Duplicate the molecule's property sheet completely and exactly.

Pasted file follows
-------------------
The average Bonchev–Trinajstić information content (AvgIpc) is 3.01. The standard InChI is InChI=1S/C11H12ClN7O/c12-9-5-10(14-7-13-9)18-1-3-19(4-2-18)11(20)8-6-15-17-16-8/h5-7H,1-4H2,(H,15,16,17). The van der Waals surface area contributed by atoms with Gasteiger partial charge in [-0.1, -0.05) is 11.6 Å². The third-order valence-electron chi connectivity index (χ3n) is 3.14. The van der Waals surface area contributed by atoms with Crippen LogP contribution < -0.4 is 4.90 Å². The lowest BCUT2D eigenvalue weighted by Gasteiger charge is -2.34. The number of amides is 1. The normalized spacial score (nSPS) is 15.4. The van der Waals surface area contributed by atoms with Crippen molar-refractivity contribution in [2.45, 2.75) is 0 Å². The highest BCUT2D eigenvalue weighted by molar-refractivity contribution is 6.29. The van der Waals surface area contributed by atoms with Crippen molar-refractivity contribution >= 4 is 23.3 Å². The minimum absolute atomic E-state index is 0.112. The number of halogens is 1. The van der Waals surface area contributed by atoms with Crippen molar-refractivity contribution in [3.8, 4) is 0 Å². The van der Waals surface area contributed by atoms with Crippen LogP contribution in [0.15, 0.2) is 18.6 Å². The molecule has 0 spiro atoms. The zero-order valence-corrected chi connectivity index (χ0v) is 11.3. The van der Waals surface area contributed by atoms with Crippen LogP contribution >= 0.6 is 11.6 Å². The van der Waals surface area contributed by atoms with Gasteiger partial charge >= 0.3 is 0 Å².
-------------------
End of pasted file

The average Bonchev–Trinajstić information content (AvgIpc) is 3.01. The standard InChI is InChI=1S/C11H12ClN7O/c12-9-5-10(14-7-13-9)18-1-3-19(4-2-18)11(20)8-6-15-17-16-8/h5-7H,1-4H2,(H,15,16,17). The van der Waals surface area contributed by atoms with Gasteiger partial charge in [-0.1, -0.05) is 11.6 Å². The third-order valence-electron chi connectivity index (χ3n) is 3.14. The van der Waals surface area contributed by atoms with Crippen LogP contribution < -0.4 is 4.90 Å². The lowest BCUT2D eigenvalue weighted by Gasteiger charge is -2.34. The number of amides is 1. The normalized spacial score (nSPS) is 15.4. The van der Waals surface area contributed by atoms with Crippen molar-refractivity contribution in [2.45, 2.75) is 0 Å². The highest BCUT2D eigenvalue weighted by molar-refractivity contribution is 6.29. The van der Waals surface area contributed by atoms with Crippen molar-refractivity contribution >= 4 is 23.3 Å². The minimum absolute atomic E-state index is 0.112. The number of halogens is 1. The van der Waals surface area contributed by atoms with Crippen molar-refractivity contribution in [3.8, 4) is 0 Å². The van der Waals surface area contributed by atoms with Crippen LogP contribution in [0.15, 0.2) is 18.6 Å². The molecule has 0 spiro atoms. The zero-order valence-corrected chi connectivity index (χ0v) is 11.3. The van der Waals surface area contributed by atoms with Crippen LogP contribution >= 0.6 is 11.6 Å². The van der Waals surface area contributed by atoms with Gasteiger partial charge >= 0.3 is 0 Å².